Dairy Matters for strong bones
Most people don’t think about their bones until they have a fracture or until they reach older age. However, bones are living tissue, constantly in a state of renewal, so building and maintaining bones is a lifelong matter.
Poor bone health affects 2 in 3 Australians and can lead to serious fractures which can cause chronic pain, disability and loss of independence.
The three actions for bone health are:
- Consuming plenty of calcium-rich foods, such as milk, cheese and yoghurt, every day;
- Participating in regular exercise and physical activity; and
- Enjoying regular and safe sun exposure for adequate vitamin D production.
Dairy foods are naturally rich in both calcium and high-quality protein, both essential nutrients for building. Learn more about the health benefits of dairy foods.
Protein in dairy matters for healthy lean muscles
What you eat matters for muscle health. So when it comes to muscle - milk, yoghurt and cheese contain high-quality proteins (whey and casein) that provide all the essential amino acids needed to build and maintain muscle mass.
Studies have now shown that consuming milk after resistance training promotes more muscle gain than other protein sources.1
Dairy matters - it's wholesome and healthy
Nutrition scientists are recognising that the health effects of dairy foods go beyond just the benefits of the individual nutrients they contain. The unique ‘Dairy Matrix’ is responsible for the many health benefits of these foods. We now understand it is a combination of both the nutrients and how these interact with the distinct physical structures of milk, cheese and yoghurt that determines a dairy food’s true health effect. This is called the Food Matrix effect - the whole dairy food is greater than the sum of its parts.
Dairy foods pack some pretty important health benefits and provide a unique package of more than 10 essential vitamins and minerals.
The Australian Dietary Guidelines say that consumption of milk, cheese and yoghurt is linked to a reduced risk of heart disease, stroke, hypertension, type 2 diabetes, metabolic syndrome and colorectal cancer – some of the main causes of death in Australia. Learn more about what makes dairy foods so unique.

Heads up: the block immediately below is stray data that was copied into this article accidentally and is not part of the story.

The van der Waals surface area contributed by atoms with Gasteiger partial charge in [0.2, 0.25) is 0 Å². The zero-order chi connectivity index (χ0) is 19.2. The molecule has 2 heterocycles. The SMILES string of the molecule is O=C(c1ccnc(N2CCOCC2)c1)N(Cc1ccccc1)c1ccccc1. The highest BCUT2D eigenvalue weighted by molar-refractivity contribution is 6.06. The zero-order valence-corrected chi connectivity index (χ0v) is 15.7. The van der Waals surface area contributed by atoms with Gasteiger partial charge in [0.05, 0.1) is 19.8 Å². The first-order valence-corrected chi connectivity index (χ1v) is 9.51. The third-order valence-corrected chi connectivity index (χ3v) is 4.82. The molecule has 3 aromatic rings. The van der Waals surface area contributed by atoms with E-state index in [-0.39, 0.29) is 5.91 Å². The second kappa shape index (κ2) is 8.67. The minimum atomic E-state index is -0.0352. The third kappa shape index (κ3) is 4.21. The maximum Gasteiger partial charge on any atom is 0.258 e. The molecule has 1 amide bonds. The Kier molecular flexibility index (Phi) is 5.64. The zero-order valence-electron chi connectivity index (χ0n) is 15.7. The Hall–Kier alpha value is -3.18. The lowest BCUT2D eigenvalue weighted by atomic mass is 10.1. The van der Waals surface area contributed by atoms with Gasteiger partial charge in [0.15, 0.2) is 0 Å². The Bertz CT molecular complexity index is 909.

Getting enough dairy matters
Milk, cheese and yoghurt form one of the five food groups that make up a balanced diet in the Australian Dietary Guidelines. Alarmingly, 90% of Australian adults are not getting enough dairy in their diets and are missing out on the health benefits.2 Including milk, cheese and yoghurt as part of a balanced diet is linked to a reduced risk of heart disease, stroke, hypertension, type 2 diabetes, colorectal cancer and the metabolic syndrome.3
To meet the Australian Dietary Guidelines recommended serves of milk, cheese, yoghurt and/or alternatives:
- Depending on their age and gender, children need between one-and-a-half and three serves each day
- Teens need 3.5 serves each day.
- Adults aged 19- 50 need 2.5 serves each day
- Women over 50 need four serves each day
- Men aged 51 – 70 need 2.5 serves each day, and men over 70 need four serves each day
Find out how much dairy you need.
1 Wilkinson et al (2006) Am J Clin Nutr. 85:1031-1040).
2 Doidge J, Segal L. Most Australians do not meet recommendations for dairy consumption: findings of a new technique to analyse nutrition surveys. Aust N Z J Public Health. 2012;36(3):236-40.
3 National Health and Medical Research Council. Australian Dietary Guidelines, Canberra: Commonwealth of Australia; 2013.